If you have just one day to spend on Molokai, you’re in luck; it’s a smaller island that’s ideal for a day trip within a Hawaiian NCL Cruise. That said, a longer stay on Molokai can allow you to drink in the old style island life more deeply.
Molokai is the fifth largest Hawaiian island. It’s 38 miles long and 10 miles wide at its widest. By comparison, Maui to the east is 40 miles long and 26 miles wide. Molokai is located in approximately the middle of the eight large islands of the Hawaiian archipelago.
Oahu is about 25 miles to the southwest of Molokai, and Maui sits 8 miles to the east. A ferry boat ride or a short flight from Maui can get you to Molokai for an amazing adventure. Molokai offers an even slower pace than Maui and the other Hawaiian islands, with contrasting landscapes and far fewer crowds.
Molokai has around 8,000 residents, and half of them live in its main town called Kaunakakai. With around 40 percent Hawaiian natives, Molokai is often called, “the most Hawaiian island.” The original settlers likely came from Marquesas, Tahiti and other South Pacific islands. The economy has always been agriculture-based, with many ranches on its open terrain. Cattle such as beef and dairy cows, sheep, and bees for honey are raised here, as are various grains and crops. Pineapple has been grown here as well.
If you just have one day to spend on Molokai, the following itinerary will allow you to get a good sampling of what the island has to offer:
Start by taking the ferry from Lahaina town on Maui and enjoy the bright sky, land and ocean views along the way. You’ll dock in Kaunakakai, Molokai’s main town. However, despite being its largest city, there are far fewer crowds and traffic than on Maui. The town reflects a simpler way of life, with fewer traffic lights and businesses. Locals often fish for their dinner in the ocean.
Stroll down Ala Malama Avenue, Kaunakakai’s main street and browse the interesting shops and boutiques you’ll find there. Try a sandwich or pastry at Kanemitsu’s Bakery. There are plenty of other stores to explore in Kaunakakai as well as a book store and pizza café. If you’re there on a Saturday, check out the outdoor market.
The Kapuaiwa Coconut Grove and Beach Park allows you to take in one of the last remaining royal coconut groves in Hawaii. It is is adjacent to the town of Kaunakakai and features hundreds of coconut palm trees. It was planted in the 1860s during King Kamehameha V’s reign. (Just watch out for falling coconuts as you stroll the grounds!)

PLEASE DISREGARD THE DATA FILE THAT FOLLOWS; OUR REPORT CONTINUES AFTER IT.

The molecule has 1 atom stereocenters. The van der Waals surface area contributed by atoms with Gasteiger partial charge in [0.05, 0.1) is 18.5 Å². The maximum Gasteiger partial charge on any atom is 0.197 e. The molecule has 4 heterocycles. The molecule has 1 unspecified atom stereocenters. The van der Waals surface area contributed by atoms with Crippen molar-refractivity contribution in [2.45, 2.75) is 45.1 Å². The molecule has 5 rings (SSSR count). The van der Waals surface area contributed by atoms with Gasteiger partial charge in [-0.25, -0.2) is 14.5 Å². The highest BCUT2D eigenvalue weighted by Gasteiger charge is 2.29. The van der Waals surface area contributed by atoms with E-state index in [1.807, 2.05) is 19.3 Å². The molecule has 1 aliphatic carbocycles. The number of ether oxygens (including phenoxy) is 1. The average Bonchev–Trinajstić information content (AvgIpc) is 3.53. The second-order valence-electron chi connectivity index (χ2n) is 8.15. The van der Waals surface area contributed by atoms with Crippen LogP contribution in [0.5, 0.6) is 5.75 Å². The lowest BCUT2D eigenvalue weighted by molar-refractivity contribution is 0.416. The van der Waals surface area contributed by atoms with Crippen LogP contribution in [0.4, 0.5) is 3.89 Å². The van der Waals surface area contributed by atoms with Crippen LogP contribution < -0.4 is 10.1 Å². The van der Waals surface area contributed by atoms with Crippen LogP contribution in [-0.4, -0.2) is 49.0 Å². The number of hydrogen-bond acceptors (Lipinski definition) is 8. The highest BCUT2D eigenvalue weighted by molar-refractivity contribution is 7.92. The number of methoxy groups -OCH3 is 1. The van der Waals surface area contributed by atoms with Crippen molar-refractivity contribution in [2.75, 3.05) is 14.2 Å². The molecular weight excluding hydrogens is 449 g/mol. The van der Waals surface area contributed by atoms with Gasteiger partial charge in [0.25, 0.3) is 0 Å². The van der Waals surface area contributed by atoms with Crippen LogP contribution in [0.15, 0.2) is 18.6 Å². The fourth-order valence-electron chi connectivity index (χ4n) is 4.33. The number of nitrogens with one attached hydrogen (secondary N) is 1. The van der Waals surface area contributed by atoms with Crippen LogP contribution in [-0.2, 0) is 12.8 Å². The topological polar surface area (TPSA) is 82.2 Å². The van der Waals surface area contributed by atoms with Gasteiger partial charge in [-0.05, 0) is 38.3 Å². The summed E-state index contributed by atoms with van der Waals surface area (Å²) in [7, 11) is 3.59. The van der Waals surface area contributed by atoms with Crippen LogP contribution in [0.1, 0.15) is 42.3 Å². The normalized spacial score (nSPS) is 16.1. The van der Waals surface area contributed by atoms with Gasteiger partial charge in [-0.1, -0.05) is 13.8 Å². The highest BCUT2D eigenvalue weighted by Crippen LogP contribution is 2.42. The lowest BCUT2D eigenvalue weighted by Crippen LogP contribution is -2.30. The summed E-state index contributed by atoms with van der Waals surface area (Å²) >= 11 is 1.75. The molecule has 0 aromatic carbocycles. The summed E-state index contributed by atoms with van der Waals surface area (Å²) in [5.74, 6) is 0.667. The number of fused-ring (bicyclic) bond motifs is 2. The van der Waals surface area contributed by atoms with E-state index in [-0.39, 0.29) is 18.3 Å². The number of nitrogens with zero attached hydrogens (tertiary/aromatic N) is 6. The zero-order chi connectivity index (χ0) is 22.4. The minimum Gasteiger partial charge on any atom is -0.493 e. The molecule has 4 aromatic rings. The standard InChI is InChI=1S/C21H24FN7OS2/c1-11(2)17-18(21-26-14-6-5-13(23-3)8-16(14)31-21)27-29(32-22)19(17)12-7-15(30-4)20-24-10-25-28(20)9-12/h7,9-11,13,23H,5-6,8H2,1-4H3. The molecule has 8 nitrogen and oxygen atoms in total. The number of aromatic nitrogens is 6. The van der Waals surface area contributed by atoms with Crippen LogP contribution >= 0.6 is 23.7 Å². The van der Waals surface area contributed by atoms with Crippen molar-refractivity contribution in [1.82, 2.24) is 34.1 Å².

Consider watching the sunset later in the evening from the grassy area off the Mauna Loa Highway near the Kapuaiwa sign. Across from the park you’ll also find the historic “Church Row,” which features seven charming, historic 19th century missionary-style churches.
Coffees of Hawaii is the next recommended stop on your Molokai day trip. It’s a 500-acre plantation in the center of Molokai dedicated to producing high-quality Hawaiian coffee. They mill and roast Molokai coffee, but they also offer Kona and Maui blends as well. Tour the grounds and check out the gift shop and café, where you can buy freshly brewed cups of coffee as well as pastries, soups, salads, sandwiches, and more.
If you’ve picked up lunch or dinner items at The Coffees of Hawaii Café or brought your own food, consider heading to beautiful One Alii Beach Park on Molokai’s south shore for a picnic. After your meal, take a drive over to Palaau State Park and enjoy an amazing view of the Kalaupapa Peninsula.
As you ride the ferry back to Maui after your day trip, watch for humpback whales breaching in the ocean during winter months. No matter what time of year, you’re sure to enjoy lots of amazing scenery in all directions.